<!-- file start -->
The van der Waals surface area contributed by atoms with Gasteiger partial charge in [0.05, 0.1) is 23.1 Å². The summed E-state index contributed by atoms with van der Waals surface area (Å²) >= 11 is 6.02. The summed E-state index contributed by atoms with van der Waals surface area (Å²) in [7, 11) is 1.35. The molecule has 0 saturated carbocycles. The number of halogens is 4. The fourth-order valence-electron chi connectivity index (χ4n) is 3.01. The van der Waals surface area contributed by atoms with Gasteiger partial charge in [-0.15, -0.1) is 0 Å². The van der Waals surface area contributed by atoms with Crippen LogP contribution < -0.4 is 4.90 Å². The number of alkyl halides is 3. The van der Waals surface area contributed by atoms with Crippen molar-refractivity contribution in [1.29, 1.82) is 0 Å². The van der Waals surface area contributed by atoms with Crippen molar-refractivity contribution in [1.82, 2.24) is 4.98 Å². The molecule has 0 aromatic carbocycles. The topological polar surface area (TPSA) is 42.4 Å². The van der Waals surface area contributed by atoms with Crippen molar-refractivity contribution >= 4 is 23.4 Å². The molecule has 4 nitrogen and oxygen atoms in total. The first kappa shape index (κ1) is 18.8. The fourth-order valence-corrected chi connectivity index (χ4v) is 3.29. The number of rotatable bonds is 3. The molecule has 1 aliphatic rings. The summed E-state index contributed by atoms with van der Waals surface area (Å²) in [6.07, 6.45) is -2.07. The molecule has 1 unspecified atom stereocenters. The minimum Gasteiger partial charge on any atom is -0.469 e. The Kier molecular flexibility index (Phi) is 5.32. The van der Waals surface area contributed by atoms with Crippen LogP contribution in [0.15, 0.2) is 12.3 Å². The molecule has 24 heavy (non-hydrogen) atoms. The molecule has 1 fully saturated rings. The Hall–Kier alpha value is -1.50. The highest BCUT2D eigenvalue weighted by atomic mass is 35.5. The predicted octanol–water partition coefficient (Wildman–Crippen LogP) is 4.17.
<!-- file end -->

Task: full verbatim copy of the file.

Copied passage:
The van der Waals surface area contributed by atoms with Gasteiger partial charge in [0.05, 0.1) is 23.1 Å². The summed E-state index contributed by atoms with van der Waals surface area (Å²) >= 11 is 6.02. The summed E-state index contributed by atoms with van der Waals surface area (Å²) in [7, 11) is 1.35. The molecule has 0 saturated carbocycles. The number of halogens is 4. The fourth-order valence-electron chi connectivity index (χ4n) is 3.01. The van der Waals surface area contributed by atoms with Gasteiger partial charge in [-0.15, -0.1) is 0 Å². The van der Waals surface area contributed by atoms with Crippen LogP contribution < -0.4 is 4.90 Å². The number of alkyl halides is 3. The van der Waals surface area contributed by atoms with Crippen molar-refractivity contribution in [1.29, 1.82) is 0 Å². The van der Waals surface area contributed by atoms with Crippen molar-refractivity contribution in [1.82, 2.24) is 4.98 Å². The molecule has 0 aromatic carbocycles. The topological polar surface area (TPSA) is 42.4 Å². The van der Waals surface area contributed by atoms with Crippen molar-refractivity contribution >= 4 is 23.4 Å². The molecule has 4 nitrogen and oxygen atoms in total. The first kappa shape index (κ1) is 18.8. The fourth-order valence-corrected chi connectivity index (χ4v) is 3.29. The number of rotatable bonds is 3. The molecule has 1 aliphatic rings. The summed E-state index contributed by atoms with van der Waals surface area (Å²) in [6.07, 6.45) is -2.07. The molecule has 1 unspecified atom stereocenters. The minimum Gasteiger partial charge on any atom is -0.469 e. The Kier molecular flexibility index (Phi) is 5.32. The van der Waals surface area contributed by atoms with Crippen LogP contribution in [0.15, 0.2) is 12.3 Å². The molecule has 24 heavy (non-hydrogen) atoms. The molecule has 1 fully saturated rings. The Hall–Kier alpha value is -1.50. The highest BCUT2D eigenvalue weighted by atomic mass is 35.5. The predicted octanol–water partition coefficient (Wildman–Crippen LogP) is 4.17.